15 comments
allenmireles
allenmireles

@Keredy Andrews I enjoyed this post and appreciate the helpful tips you suggest, which will surely come in handy for PR agencies and consultants who are struggling to attract attention to their clients' issues. I also appreciate your advice about managing (or trying to) the clients' expectations--an important function given the changes taking place in our world today. Thanks!

Keredy Andrews
Keredy Andrews

Thanks for such lovely comments and clearly this is a view many in the industry are taking.

ShakirahDawud, What I meant by companies not fitting this model now is due to the media industry changing and having less time to consider how news from a press release could fit. I think stories need to be ready to go and lifted out of the release, whereas in times gone by there was more time to have a discussion about the elements and the angle could be slightly repurposed to suit the publication. Journalists are increasingly focused on what they need to acheive that day/week/issue and using information as quickly as possible. This is why I feel you can achieve better results based on their requests as you can give them exactly what they are looking for - press releases can be like second guessing these days and ultimately waste your own time, although I know that's a generalisation and isn't always the case.

Of course, some companies will never fit the press release model, then or now, because they don't generate news in the way that us professionals and journalists understand news. This is back to client expectations I suppose but maybe there should be more PRs out there who turn around to prospective clients and say "the media relations game isn't for you" (but that's a whole other can of worms!)

Soulati | Hybrid PR
Soulati | Hybrid PR

Very well said and spot on. The era of the back in the day is so over, and being more strategic and creative to present news value is the new. I'm having this discussion over @ShakirahDawud house about whether Marketing can write for PR, and the press release vehicle has popped up. While you're talking about pitching, people still are confused about what we do and how.

DTCchicago
DTCchicago

#4 is my favorite. I hate that sometimes PR can turn into a, "well, who do you know?" game - but some of the best stories I have gotten for our clients have come from long term relationships with members of the bloggorati. It goes without saying that having a great story to pitch will get you far... but sometimes having an in with a journalist/blogger will get you a lot further.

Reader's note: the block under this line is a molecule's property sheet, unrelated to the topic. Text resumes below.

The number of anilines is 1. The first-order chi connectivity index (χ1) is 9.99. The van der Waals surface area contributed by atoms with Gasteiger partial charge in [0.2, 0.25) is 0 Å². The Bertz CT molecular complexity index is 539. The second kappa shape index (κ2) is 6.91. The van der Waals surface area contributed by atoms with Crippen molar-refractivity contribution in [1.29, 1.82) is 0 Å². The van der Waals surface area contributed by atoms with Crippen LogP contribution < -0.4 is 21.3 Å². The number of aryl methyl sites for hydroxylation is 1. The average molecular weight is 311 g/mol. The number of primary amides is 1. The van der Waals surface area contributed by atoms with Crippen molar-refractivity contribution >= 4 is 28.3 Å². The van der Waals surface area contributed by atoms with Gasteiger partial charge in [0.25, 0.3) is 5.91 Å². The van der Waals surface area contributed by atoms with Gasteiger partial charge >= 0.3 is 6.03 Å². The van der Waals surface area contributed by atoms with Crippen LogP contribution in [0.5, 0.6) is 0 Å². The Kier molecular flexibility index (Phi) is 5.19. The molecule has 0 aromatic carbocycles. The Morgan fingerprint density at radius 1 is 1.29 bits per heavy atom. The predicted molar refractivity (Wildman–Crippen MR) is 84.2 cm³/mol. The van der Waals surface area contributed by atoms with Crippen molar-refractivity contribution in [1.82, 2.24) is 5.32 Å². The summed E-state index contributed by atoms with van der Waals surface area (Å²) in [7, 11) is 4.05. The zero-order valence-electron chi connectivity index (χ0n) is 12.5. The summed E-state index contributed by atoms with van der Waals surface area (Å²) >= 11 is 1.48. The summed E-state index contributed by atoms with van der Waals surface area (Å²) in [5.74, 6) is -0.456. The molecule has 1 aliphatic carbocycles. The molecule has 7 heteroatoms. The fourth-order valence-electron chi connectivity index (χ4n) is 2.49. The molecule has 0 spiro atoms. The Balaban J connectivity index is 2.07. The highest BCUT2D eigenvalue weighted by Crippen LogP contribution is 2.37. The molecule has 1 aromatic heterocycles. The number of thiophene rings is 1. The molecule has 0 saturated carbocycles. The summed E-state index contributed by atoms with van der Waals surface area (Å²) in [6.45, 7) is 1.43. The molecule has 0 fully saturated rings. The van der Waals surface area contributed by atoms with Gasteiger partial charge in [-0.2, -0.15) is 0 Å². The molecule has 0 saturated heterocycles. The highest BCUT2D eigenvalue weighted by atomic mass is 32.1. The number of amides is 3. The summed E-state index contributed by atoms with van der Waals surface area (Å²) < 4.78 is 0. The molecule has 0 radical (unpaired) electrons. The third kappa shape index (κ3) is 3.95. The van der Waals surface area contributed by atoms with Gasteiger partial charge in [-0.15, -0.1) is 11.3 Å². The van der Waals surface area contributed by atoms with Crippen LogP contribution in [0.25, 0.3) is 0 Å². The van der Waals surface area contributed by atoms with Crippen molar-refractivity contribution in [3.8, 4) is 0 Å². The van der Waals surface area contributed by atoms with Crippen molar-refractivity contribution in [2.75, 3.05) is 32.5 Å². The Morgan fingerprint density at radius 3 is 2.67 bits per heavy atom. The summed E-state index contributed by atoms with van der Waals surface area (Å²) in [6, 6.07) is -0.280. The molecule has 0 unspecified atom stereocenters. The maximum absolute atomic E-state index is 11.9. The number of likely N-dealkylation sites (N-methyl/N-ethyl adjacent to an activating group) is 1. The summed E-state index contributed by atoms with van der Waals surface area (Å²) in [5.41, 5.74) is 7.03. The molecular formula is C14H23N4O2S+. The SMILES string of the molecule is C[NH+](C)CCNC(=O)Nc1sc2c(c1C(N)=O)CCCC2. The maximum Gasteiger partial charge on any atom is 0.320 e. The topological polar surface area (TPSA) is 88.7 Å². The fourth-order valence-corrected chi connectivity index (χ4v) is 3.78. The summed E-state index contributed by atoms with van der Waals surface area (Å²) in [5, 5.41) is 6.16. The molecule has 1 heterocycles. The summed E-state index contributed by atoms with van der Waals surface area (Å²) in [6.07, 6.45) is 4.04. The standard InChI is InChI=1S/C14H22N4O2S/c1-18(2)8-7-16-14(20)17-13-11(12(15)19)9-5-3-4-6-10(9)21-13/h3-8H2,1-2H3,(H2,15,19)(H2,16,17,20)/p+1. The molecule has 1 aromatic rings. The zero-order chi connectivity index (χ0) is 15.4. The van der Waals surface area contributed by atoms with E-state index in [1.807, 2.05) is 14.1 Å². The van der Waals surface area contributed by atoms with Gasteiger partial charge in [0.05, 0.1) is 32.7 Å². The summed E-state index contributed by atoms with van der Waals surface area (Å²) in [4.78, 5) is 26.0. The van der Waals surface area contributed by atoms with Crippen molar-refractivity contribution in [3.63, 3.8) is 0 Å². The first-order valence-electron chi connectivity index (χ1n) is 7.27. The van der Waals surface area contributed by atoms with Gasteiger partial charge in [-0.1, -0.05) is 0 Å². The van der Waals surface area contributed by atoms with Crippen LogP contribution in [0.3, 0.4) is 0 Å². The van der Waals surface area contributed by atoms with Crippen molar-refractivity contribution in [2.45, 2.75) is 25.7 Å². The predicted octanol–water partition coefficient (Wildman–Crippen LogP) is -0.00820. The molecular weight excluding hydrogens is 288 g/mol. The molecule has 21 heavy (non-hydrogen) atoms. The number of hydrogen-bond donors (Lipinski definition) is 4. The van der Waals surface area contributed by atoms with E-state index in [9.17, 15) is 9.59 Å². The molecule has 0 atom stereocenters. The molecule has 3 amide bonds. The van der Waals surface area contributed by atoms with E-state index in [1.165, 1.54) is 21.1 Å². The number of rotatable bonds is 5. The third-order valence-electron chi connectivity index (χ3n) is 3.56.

JoeCardillo
JoeCardillo

Great advice. I think news releases get a bad rap precisely because of the client expectations that you mentioned. They do have a purpose and are useful, but if they are the only or primary tool in your arsenal then you're doing it wrong (full disclosure: parent co. where I work is PR Newswire).

Building relationships and thinking ahead is huge. But I also think that you have to be passionate about what matters to your client and be involved in conversations that matter to them. So for ex. maybe an addition to #3 is scan Twitter for topics / chats that matter to your client, or keep a weekly reading list of blogs/forums that cover what they do. I've seen great conversations on-line where people hop in and politely say "hey, if you are interested I have a neat contact at X company who's working on developing Y and might be a great resource for you." Or if you're already a part of the conversation you might not even have to reach out, the opp can come to you. I imagine this harder the larger and more structured your client is, but can still be done.

Krista
Krista

Wonderful tips, Keredy! Media relations was one of my favorite aspects of PR when I worked at an agency, and I often deployed similar tactics like this, so you've definitely hit the nail on the head.

I think #4 is the most important, because if you are able to actually build relationships beforehand, then the reporter may be more likely to call upon you the PR pro or respond to your next press release. Good relationship-building goes a long way, and I've seen its benefits when it works out.

JoeCardillo
JoeCardillo

@Krista Totally agree with this. If you aren't building relationships than your e-mail or press release won't mean much.